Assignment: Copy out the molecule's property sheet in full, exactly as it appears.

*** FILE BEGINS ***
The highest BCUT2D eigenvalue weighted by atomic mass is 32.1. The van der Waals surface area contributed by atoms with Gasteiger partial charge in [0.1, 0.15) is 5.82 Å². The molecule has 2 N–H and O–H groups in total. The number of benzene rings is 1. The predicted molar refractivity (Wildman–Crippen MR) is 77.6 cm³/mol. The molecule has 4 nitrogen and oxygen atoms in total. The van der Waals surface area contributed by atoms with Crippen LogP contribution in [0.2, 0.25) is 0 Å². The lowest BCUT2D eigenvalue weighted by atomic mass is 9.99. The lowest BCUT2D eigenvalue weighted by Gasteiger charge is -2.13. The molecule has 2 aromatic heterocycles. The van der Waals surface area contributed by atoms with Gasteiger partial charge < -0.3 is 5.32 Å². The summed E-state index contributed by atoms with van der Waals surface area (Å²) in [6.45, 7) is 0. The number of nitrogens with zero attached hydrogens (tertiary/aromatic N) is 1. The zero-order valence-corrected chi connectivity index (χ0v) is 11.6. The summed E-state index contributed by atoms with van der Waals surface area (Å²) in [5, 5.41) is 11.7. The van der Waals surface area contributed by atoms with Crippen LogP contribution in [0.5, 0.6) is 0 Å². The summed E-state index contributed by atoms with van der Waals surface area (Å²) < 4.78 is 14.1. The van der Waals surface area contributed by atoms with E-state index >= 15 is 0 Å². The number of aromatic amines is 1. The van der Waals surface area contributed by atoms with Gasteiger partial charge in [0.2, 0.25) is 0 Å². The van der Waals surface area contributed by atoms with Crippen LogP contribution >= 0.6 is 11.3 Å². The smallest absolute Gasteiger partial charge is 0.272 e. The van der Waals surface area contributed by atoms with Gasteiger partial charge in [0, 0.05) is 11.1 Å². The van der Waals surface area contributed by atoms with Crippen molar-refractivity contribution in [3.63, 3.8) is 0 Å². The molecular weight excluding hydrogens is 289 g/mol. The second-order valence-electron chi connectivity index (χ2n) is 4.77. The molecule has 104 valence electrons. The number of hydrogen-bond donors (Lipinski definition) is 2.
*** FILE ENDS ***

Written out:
The highest BCUT2D eigenvalue weighted by atomic mass is 32.1. The van der Waals surface area contributed by atoms with Gasteiger partial charge in [0.1, 0.15) is 5.82 Å². The molecule has 2 N–H and O–H groups in total. The number of benzene rings is 1. The predicted molar refractivity (Wildman–Crippen MR) is 77.6 cm³/mol. The molecule has 4 nitrogen and oxygen atoms in total. The van der Waals surface area contributed by atoms with Crippen LogP contribution in [0.2, 0.25) is 0 Å². The lowest BCUT2D eigenvalue weighted by atomic mass is 9.99. The lowest BCUT2D eigenvalue weighted by Gasteiger charge is -2.13. The molecule has 2 aromatic heterocycles. The van der Waals surface area contributed by atoms with Gasteiger partial charge < -0.3 is 5.32 Å². The summed E-state index contributed by atoms with van der Waals surface area (Å²) in [6.45, 7) is 0. The number of nitrogens with zero attached hydrogens (tertiary/aromatic N) is 1. The zero-order valence-corrected chi connectivity index (χ0v) is 11.6. The summed E-state index contributed by atoms with van der Waals surface area (Å²) in [5, 5.41) is 11.7. The van der Waals surface area contributed by atoms with Crippen LogP contribution in [0.5, 0.6) is 0 Å². The summed E-state index contributed by atoms with van der Waals surface area (Å²) < 4.78 is 14.1. The van der Waals surface area contributed by atoms with E-state index >= 15 is 0 Å². The number of aromatic amines is 1. The van der Waals surface area contributed by atoms with Gasteiger partial charge in [0.2, 0.25) is 0 Å². The van der Waals surface area contributed by atoms with Crippen LogP contribution >= 0.6 is 11.3 Å². The smallest absolute Gasteiger partial charge is 0.272 e. The van der Waals surface area contributed by atoms with Gasteiger partial charge in [0, 0.05) is 11.1 Å². The van der Waals surface area contributed by atoms with Crippen molar-refractivity contribution in [3.63, 3.8) is 0 Å². The molecular weight excluding hydrogens is 289 g/mol. The second-order valence-electron chi connectivity index (χ2n) is 4.77. The molecule has 104 valence electrons. The number of hydrogen-bond donors (Lipinski definition) is 2.